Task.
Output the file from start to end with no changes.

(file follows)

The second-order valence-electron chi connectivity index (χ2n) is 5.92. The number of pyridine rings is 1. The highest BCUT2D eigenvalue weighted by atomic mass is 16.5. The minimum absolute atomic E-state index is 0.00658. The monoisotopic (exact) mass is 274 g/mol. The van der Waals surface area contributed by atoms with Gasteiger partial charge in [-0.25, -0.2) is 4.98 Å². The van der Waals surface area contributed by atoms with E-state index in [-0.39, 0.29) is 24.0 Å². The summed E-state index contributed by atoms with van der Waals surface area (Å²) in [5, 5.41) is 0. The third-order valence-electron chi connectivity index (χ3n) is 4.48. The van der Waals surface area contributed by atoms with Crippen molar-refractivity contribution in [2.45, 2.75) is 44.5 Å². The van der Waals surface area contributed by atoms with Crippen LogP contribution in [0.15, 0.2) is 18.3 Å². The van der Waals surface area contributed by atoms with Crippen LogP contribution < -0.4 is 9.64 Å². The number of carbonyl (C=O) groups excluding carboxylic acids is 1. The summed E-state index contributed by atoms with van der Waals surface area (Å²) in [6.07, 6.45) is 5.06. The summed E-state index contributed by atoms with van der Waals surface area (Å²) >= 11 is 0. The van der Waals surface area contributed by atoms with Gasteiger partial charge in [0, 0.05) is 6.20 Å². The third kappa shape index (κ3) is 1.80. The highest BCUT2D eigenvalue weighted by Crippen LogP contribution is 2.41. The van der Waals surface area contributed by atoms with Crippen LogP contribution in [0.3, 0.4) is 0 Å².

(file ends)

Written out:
The second-order valence-electron chi connectivity index (χ2n) is 5.92. The number of pyridine rings is 1. The highest BCUT2D eigenvalue weighted by atomic mass is 16.5. The minimum absolute atomic E-state index is 0.00658. The monoisotopic (exact) mass is 274 g/mol. The van der Waals surface area contributed by atoms with Gasteiger partial charge in [-0.25, -0.2) is 4.98 Å². The van der Waals surface area contributed by atoms with E-state index in [-0.39, 0.29) is 24.0 Å². The summed E-state index contributed by atoms with van der Waals surface area (Å²) in [5, 5.41) is 0. The third-order valence-electron chi connectivity index (χ3n) is 4.48. The van der Waals surface area contributed by atoms with Crippen molar-refractivity contribution in [2.45, 2.75) is 44.5 Å². The van der Waals surface area contributed by atoms with Crippen LogP contribution in [0.15, 0.2) is 18.3 Å². The van der Waals surface area contributed by atoms with Crippen LogP contribution < -0.4 is 9.64 Å². The number of carbonyl (C=O) groups excluding carboxylic acids is 1. The summed E-state index contributed by atoms with van der Waals surface area (Å²) in [6.07, 6.45) is 5.06. The summed E-state index contributed by atoms with van der Waals surface area (Å²) >= 11 is 0. The van der Waals surface area contributed by atoms with Gasteiger partial charge in [0, 0.05) is 6.20 Å². The third kappa shape index (κ3) is 1.80. The highest BCUT2D eigenvalue weighted by Crippen LogP contribution is 2.41. The van der Waals surface area contributed by atoms with Crippen LogP contribution in [0.3, 0.4) is 0 Å².